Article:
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With the German Guns

"He served in the German Army during World War I and the British Army in World War II
and was awarded medals by both countries, including the Iron Cross 1st Class."

../ main page / history index / references used / with the german guns

Herbert Sulzbach was born in Germany in 1894.
He volunteered for the German Army in 1914 and served until 1918. He kept a diary during the First World War and this was published as With the German Guns, Fifty Months on the Western Front, 1914-1918 in 1935.

Herbert Sulzbach was an interesting guy. Joining the German artillery at the beginning of World War I, Sulzbach fought through the entire war without a scratch, in the process winning two Iron Crosses. After the war, after fleeing the Nazis and emigrating to England, Sulzbach joined the British army, ultimately being commissioned as an officer during WW II. Following his second world war with his second army, Sulzbach returned to Germany, where he worked for the rest of his career as a cultural officer for the German government, eventually being awarded the Paix de l'Europe medal for the promotion of cross-cultural understanding. Sulzbach was a notable man living in notable times. However, it was with the 1935 publication of his Great War memoirs, With the German Guns, that Sulzbach first gained his notoriety.

This intimacy is both the book's main strength, and its weakness. It is hard not to like Sulzbach. His writing style is fluid, and observations are both touching and personal. The intense intimacy creates a bubble dividing Sulzbach, and the reader, from the big picture.

He gives us brief impressions without providing a context in which to frame these impressions. Combined with his remarkably intact naiveté, this lack of context leaves the reader feeling somewhat lost in space and time. The end of the war comes as a complete surprise, because as far as Sulzbach is concerned, Germany has always been the complete master of the battlefield. I don't want to give the impression that I didn't enjoy reading this book. It is a fine portrait of the strength of the human spirit when all around him is chaos. Perhaps that is what it was intended to be. However, it is not a book to read for the who, what and how of First World War history.


  Memoirs as written by Terence Prittie pages 9-16 from the book

He was born February, 1894, into a wealthy and respected Jewish family of Frankfurt-on-Main. His grandfather, Rudolf, was the founder in 1855 of the Sulzbach private bank (Bankhaus Gebruder Sulzbach), one of the founders of the Deutsche Bank-today one of the 'Big Three' German commercial banks-as well as a partner in a number of other major industrial undertakings. He was offered a title of nobility by Kaiser Wilhelm II, but refused it. Herbert's father, Emil, inherited the family business which was recently taken over by the banking firm of Oppenheim. He died in 1932, on the eve of the Nazi seizure of power. Frankfurt named a street 'Emil Sulzbach-Strabe' in gratitude for his contribution to Frankfurt's cultural life.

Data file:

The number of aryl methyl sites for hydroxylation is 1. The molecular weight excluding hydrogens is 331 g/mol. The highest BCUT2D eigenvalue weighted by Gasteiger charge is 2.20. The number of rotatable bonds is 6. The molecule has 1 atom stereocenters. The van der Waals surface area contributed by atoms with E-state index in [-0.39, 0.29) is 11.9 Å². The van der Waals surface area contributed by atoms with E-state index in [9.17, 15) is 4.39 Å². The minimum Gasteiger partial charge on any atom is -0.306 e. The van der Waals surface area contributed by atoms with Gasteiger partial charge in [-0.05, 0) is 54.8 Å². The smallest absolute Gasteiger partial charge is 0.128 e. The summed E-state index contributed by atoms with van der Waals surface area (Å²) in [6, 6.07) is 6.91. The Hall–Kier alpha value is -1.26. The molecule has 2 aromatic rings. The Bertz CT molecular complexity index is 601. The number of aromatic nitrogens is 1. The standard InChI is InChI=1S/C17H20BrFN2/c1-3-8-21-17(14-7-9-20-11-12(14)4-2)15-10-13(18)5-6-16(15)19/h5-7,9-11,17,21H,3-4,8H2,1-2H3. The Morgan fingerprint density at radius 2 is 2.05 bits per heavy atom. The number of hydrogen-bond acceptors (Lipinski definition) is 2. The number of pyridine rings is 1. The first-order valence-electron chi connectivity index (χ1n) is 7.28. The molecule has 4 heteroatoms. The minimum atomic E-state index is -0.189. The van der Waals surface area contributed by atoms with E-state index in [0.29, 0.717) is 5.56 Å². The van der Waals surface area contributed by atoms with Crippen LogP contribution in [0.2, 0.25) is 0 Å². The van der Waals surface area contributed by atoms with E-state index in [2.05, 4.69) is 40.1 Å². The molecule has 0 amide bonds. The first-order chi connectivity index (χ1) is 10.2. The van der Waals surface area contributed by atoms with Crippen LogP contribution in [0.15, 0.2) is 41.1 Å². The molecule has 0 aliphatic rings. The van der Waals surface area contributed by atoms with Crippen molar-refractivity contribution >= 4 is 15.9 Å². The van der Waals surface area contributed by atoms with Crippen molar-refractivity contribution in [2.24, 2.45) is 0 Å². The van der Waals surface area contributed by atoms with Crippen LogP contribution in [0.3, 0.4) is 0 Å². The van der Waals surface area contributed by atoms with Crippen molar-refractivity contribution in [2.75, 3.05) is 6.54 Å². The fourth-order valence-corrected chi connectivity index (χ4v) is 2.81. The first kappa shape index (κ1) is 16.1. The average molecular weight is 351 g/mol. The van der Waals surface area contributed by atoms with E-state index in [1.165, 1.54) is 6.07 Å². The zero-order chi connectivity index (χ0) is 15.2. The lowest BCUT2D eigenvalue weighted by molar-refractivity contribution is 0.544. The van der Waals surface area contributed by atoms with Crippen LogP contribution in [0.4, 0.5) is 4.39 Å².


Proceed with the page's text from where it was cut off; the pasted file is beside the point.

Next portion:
Herbert Sulzbach volunteered for military service at the outbreak of the war in 1914 and was accepted in the 63rd (Frankfurt) Field Artillery Regiment on 8 August. Four weeks later he was on his way to the Western Front. He was to stay there, but for one short spell of service against the Russians, for the next four years.

He won the Iron Cross, second class, in the Battle of the Somme in 1916, and the Iron Cross, first class, after the bloody Battle of Villers-Cotterets in 1918. He received the 'Front-Kampfer Ehrenkreuz' (Front-line Cross of Merit) from Field-Marshall Paul von Hindenburg, later to become President of the 1919-33 Weimar Republic. Among his war-mementoes is a letter from Field-Marshall Ludendorf, with photograph, thanking him for his zeal in discovering the wreckage of his dead stepson's aero plane. Years later, in 1935, his own wartime diaries were published under the title of 'Zwei lebende Mauern' (Two Living Walls). The book received enthusiastic reviews, even from Nazi newspapers and journals-whose editors must surely have been unaware that the author came from a Jewish family and therefore a supposed and proclaimed enemy of the German race. The Berlin publishers, Bernard and Graefe, included "Two Living Walls" in a prospectus of three specially recommended books. Ironically the other two were profusely illustrated short biographies of Hitler and Mussolini.

Two years after his book was published, Herbert Sulzbach had to leave Germany. Nazi persecution of the Jews was already under way, and it would have been dangerous, even suicidal, for him to have stayed on...